Challenging the usual interpretations of Afro-Brazilian religions as fixed entities, completely independent of one another, Capone reveals these practices as parts of a unique religious continuum. She does so through an analysis of ritual variations as well as discursive practices. To illuminate the continuum of Afro-Brazilian religious practice and the tensions between exegetic discourses and ritual practices, Capone focuses on the figure of Exu, the sacred African trickster who allows communication between gods and men. Following Exu and his avatars, she discloses the centrality of notions of prestige and power—mystical and religious—in Afro-Brazilian religions. To explain how religious identity is constantly negotiated among social actors, Capone emphasizes the agency of practitioners and their political agendas in the “return to roots,” or re-Africanization, movement, an attempt to recover the original purity of a mythical and legitimizing Africa.
Shamanism, History, and the State
Nicholas Thomas and Caroline Humphrey, Editors University of Michigan Press, 1996 Library of Congress GN470.2.S53 1994 | Dewey Decimal 291.14
The literature on shamanism and related topics is extensive, but has in general been biased toward curing and trance; the political and historical significance of shamanic activities has been largely neglected. The contributors to Shamanism, History, and the State--distinguished anthropologists and historians from England, Australia, and France--show that shamanism is not static and stable, but always changing as a result of political dynamics and historical processes.
Contributors are Tamsyn Barton, Sysan Bayly, Mary Beard, Maurice Bloch, Peter Gow, Roberte N. Hamayon, Stephen Hugh-Jones, Caroline Humphrey, and Nicholas Thomas.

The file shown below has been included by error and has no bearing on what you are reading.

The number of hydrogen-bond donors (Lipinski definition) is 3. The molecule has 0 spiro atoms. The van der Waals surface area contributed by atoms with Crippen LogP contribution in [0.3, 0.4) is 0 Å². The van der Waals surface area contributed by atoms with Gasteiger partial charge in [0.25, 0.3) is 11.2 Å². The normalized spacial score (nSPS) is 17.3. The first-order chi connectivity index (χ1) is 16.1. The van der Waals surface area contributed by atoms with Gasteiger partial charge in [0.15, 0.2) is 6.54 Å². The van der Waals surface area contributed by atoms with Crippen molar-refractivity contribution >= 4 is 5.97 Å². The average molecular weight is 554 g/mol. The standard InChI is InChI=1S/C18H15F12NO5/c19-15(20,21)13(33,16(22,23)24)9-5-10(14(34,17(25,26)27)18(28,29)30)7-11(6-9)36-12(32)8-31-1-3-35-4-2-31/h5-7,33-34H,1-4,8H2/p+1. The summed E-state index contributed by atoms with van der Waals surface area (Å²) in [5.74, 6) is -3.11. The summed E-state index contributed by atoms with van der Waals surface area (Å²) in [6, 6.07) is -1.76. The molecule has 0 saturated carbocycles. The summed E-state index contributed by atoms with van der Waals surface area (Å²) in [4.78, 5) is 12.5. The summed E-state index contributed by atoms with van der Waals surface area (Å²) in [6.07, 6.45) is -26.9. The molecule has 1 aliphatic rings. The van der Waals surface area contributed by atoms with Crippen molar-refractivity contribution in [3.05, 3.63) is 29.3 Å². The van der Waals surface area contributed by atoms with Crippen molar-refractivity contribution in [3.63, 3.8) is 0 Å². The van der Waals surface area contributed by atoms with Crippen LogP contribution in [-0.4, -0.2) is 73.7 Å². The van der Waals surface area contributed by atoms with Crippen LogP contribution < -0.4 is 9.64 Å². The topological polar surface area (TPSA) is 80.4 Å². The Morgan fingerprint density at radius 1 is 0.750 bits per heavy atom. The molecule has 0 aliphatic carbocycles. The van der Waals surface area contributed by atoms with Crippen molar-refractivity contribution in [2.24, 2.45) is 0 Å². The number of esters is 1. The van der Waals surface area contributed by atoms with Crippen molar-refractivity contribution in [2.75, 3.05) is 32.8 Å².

"The importance of this collection lies in the painstaking, many-sided ways in which it shows 'shamanism' to be a multifarious and continuously changing 'dialogue' or interaction with specific, local contexts. . . . Thus, rather than tackling the issue in principle, this collection tries to demonstrate through 'case studies' just how different 'shamanism' becomes if seen through a lens sensitive to history and the influence of institutions, such as the state, which seem far removed from it. I think the demonstrations add up to an impressive force." --Michael Taussig
"This new, ably edited volume provides . . . chapters that are rich in historic detail and that provide insights into general cultural processes and social interactions." --Historian
Nicholas Thomas is Queen Elizabeth II Research Fellow, Department of Prehistory and Anthropology, Australian National University, Canberra. He is the author of Out of Time: History and Evolution in Anthropological Discourse. Caroline Humphrey, author of Karl Marx Collective: Economy, Society and Religion in a Siberian Collective Farm, is Fellow of King's College and Lecturer in Social Anthropology, University of Cambridge.